And is about religious-cultural stuff — you have been warned! 🙂
I went to my first English-speaking Mass this morning at “St Kilian’s,” or the parish center for the English-speaking Catholic mission in Munich. (St Kilian was another wandering missionary who came to Bavaria in the 7th century from Ireland.)
The building also houses the parish centers for the Slovak Catholic mission, the Vietnamese Catholic mission, the Portugese Catholic mission, and the Frankophone Catholic mission. The English mission center is on the fifth floor. It’s a pretty functional space, just a main room for celebrating Mass, with a kitchen, an office/sacristy for the priest, and a Sunday school room for the kids. There were about a dozen people attending this morning, most of them African, Indian, or Southeast Asian. The main priest, Fr Cletus, was Indian, and there was a visitor priest from Africa concelebrating as well. I met a few of the women afterward – there was a small lunch, with really good soup made by one of the women from the Philippines – and learned that one of the families with small children was French. Another woman was Canadian, married to a German. And finally, though I didn’t introduce myself, a younger man who did the readings and an older man who played the guitar were both Irish, to guess by their accents.
I mention all this just to explain that, by the time we got to the Gospel reading, I was already reflecting on the odd intricacies of history and culture that brought us all together in that room. And toward the end of today’s Gospel, it reads:
Jesus said to them, “Did you never read in the Scriptures:
The stone that the builders rejected
has become the cornerstone;
by the Lord has this been done,
and it is wonderful in our eyes?
Therefore, I say to you,
the kingdom of God will be taken away from you
and given to a people that will produce its fruit.”
And I was already thinking about this passage in terms of post-Christian Europe, and the growing strength of traditional Christianity in the non-Western parts of the world — but also thinking, oh Kristen, how Eurocentric of you. I’d been kind of dwelling on it already this weekend, partly because of my trip to Freising yesterday, when I went down into the crypt of the old cathedral and saw the tomb and the relics of St Corbinian, an 8th century missionary to Bavaria. Thirteen hundred years ago he and others from Ireland, England, and Francia (not to mention Byzantium) had come into the lands along the lower Rhine and the Danube to spread Christianity among the people of the countryside. And Christianity stayed and seeped in and transformed the people for over a thousand years, but for a few centuries it’s been on its way out.
I guess this idea stuck out to the priest, too, because it’s what his homily ended up being about. (The first homily in a month I could understand!) He talked about the fact that most of the people in the room could attribute their presence here at Mass, one way or another, to European missionaries or colonialism (though he didn’t use that word), and yet most Europeans themselves no longer practiced the faith if they held it at all. And I could include myself in that group (of non-Europeans), in a way, because my Christianity originally came to me by way of European religious dissent and expansion, and the whole separate history of the American Great Awakening. I’m not Catholic in a long line of continuity the way that many Germans or Europeans are. He said that we should pray carefully about the idea that God has “given away” the Kingdom to others, because it was forsaken by the first, and to remember that we are only the stewards of what we’ve been given by others who came before us.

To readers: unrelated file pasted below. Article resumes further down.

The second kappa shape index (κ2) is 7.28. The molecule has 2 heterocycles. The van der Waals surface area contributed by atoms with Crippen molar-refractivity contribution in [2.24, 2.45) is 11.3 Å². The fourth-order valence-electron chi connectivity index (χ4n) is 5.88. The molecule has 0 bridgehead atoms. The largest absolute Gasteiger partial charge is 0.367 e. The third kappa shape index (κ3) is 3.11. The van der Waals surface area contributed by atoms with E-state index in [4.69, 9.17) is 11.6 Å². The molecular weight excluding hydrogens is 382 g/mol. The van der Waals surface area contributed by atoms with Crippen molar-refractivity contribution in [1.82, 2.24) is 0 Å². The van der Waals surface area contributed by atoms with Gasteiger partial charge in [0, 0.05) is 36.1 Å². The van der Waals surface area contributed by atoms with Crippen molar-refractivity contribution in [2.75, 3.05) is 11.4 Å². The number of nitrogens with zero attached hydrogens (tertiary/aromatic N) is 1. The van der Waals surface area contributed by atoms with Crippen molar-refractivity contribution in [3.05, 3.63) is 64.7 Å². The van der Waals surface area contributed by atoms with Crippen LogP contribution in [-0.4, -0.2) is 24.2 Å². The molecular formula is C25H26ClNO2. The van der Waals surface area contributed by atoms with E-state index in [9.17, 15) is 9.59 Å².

Anyway — it was interesting and thought-provoking to hear someone talk about this from the perspective of a non-European serving his ministry in Europe. I’ve heard lots of Americans, both Protestant and Catholic, talk about “the end of Christianity in Europe” and the development of the “Global South” and things, but never in this context. Everyone there both recognized the state of things in Europe and, one way or another, didn’t fully identify with it, because of where they came from or because of the simple fact that they were here at Mass.
But you know, after all, Europe wasn’t the only greenhouse of Christian civilization in the middle ages — for centuries, Christianity was just as at home in northern Africa, parts of India and China, and of course the Middle East. So really, the oddest thing about being together in this room wasn’t that we were all Catholics celebrating the same liturgy and receiving the same Eucharist, but that we were all speaking English!
And ironically, the most Western, culturally monolithic aspect of the whole thing was the music. It was, mmm, very 1970s-inspired. (The amusing thing about some corners of the Catholic world is that I can hear more of the evangelical praise-and-worship music of my childhood there than I can in any evangelical church in 2011. We sang Majesty, for goodness’ sake!) And the “settings” for the Gloria, Kyrie, and other sung parts of the ordinary included approximately two words each of the actual Gloria, Kyrie, etc. That is now very difficult for me in a way it might not have been four years ago. Luckily I have lots of opportunities for Mass in Munich, and if it’s not in English, well, most people did it that way until about forty years ago. But it was nice to meet some new people and I’m sure I’ll go back every so often.